As an August IMF blog recounts, four of the six countries in the Francophone Central Africa Economic and Monetary Community (CEMAC)—Cameroon, Gabon, Chad and the Central Africa Republic—are now in oil price collapse and debt crisis programs with negotiations also begun with the Republic of Congo and Equatorial Guinea. They share a common central bank and the CFA Franc currency tied to the euro and managed through the French Treasury, which requires backing with half of foreign reserves. The Fund notes that despite a summit in Yaoundé last year that pledged commodity diversification and fiscal, financial sector and business climate changes, policy maker delay and the spreading Boko Haram conflict left the region in “dire shape” to be addressed chiefly through traditional austerity and transparency nostrums. French President Macron, at the recent G-20 summit, for his part recommended a new strategy that could involve shedding the 50-year old currency peg, but his message lacked specifics and was garbled by reference to “civilizational” differences like deep-rooted corruption and large families that can frustrate growth and modernization plans. Instead of relying on historic outside bilateral and multilateral relationships to overcome its repeated predicament, Central Africa should focus on its own stalled efforts, such as in banking integration and stock exchange launch, to achieve development breakthroughs and narrow the income and sophistication gap with the neighboring West Africa UEMOA zone led by Cote d’ Ivoire and Senegal, which has started to link with the English-speaking ECOWAS group.
Oil is 60 percent of CEMAC’s exports and earnings halved from 2014-16 as the current account deficit neared 10 percent of output. Public debt rose 20 percent, approaching 50 percent of GDP, and international reserves dipped $10 billion to cover only two months’ imports, below the danger threshold exacerbated by the fixed exchange rate. The Fund arrangements feature standard formulas to correct imbalances and also limit further commercial borrowing from Cameroon and Gabon, which have issued Eurobonds and are components in JP Morgan’s NEXGEM index. Cameroon is to prioritize infrastructure projects from domestic and donor resources, and boost non-oil revenue through land taxes and ending exemptions. High bad loan levels and insolvent banks will be resolved and private sector “administrative obstacles” slashed, with 3.5 percent of GDP safeguarded for education and health spending. Gabon will improve public finance management and show progress across the World Bank’s “Doing Business” indicators, especially on company startup, construction permits, property registration and contract enforcement. After getting the first installment of its $650 million facility, GDP growth stabilized in mid-year at 1 percent with oil price recovery and mining, timber and construction contributions, with exports up almost 40 percent on an annual basis. Both Cameroon and Gabon are led by longstanding rulers, and their governments must follow extractive industry transparency initiative (EITI) reporting and also clear and disclose outstanding contract arrears. Chad, which must restructure external commercial debt, and the Central Africa Republic, gripped by civil war, face similar program criteria with larger relative allowances for anti-poverty outlays.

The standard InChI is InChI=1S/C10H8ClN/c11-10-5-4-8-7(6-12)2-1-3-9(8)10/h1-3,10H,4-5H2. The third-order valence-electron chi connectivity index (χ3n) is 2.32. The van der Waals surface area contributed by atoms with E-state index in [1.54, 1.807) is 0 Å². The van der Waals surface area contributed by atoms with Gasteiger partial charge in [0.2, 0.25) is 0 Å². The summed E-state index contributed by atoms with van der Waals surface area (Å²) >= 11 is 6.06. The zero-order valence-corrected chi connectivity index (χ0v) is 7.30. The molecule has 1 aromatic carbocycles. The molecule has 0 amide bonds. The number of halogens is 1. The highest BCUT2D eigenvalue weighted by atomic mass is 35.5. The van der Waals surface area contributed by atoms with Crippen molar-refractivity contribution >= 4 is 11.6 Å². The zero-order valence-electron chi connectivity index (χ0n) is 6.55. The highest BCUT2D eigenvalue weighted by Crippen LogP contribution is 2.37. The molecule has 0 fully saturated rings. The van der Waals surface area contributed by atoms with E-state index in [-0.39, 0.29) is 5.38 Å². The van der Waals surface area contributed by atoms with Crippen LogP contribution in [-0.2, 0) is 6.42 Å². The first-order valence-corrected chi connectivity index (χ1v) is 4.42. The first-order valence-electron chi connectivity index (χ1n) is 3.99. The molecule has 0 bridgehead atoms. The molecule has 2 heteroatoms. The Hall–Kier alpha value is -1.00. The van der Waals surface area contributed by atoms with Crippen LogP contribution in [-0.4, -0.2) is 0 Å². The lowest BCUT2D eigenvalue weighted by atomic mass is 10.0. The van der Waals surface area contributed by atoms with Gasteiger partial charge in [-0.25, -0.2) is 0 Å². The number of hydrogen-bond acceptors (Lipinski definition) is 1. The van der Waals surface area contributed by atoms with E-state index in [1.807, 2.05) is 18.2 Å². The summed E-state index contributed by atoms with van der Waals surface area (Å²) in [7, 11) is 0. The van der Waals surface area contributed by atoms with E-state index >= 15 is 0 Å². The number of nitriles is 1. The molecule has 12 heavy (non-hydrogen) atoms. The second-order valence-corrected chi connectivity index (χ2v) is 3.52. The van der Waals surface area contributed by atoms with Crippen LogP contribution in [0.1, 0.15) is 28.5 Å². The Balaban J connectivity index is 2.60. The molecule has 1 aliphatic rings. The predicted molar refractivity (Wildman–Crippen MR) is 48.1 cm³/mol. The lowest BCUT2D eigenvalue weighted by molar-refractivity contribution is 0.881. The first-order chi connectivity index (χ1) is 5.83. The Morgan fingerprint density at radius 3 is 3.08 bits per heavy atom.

As of April the central bank BEAC’s gross reserves were $4.5 billion, as it worked to maintain the integrity of the decades old CFA Franc structure, deal with the 15 percent commercial bank non-performing loan ratio, and tighten monetary policy through a 50 basis point interest rate hike and reduced access to overdraft facilities. Excess liquidity has evaporated from the system, which now requires emergency lines and recapitalization, according to a June IMF regional policy report. Stricter statutory ceilings on government borrowing will apply, and banks in turn will face collateral limitations for refinancing under the latest Fund pacts. Interbank foreign exchange and capital markets will also deepen, and supervision is due to strengthen next year with enforcement of prudential rules including connected lending, risk concentration, asset provisioning and board conduct alongside basic capital sufficiency. Several smaller banks have been closed and seized, most recently in Gabon, and with the deposit insurance regime to be finalized in 2018 other “orderly” insolvencies are likely following the terms agreed between the BEAC regulators.
These promises have fallen short in past efforts, and even if honored member countries could plot their own future direction apart from conventional recipes. They could explore a phased devaluation or peg to a wider currency basket, to include the dollar and major emerging market units given trade and investment links. “Single passport” cross-border banking approaches should be revisited in full operational and regulatory senses and the dormant Central African securities market, with a few government and state company bond listings, can be cast as an active private sector debt and equity platform, or merged with the bigger nearby West African bourse so this frontier region charts a proprietary path that is no longer desperate.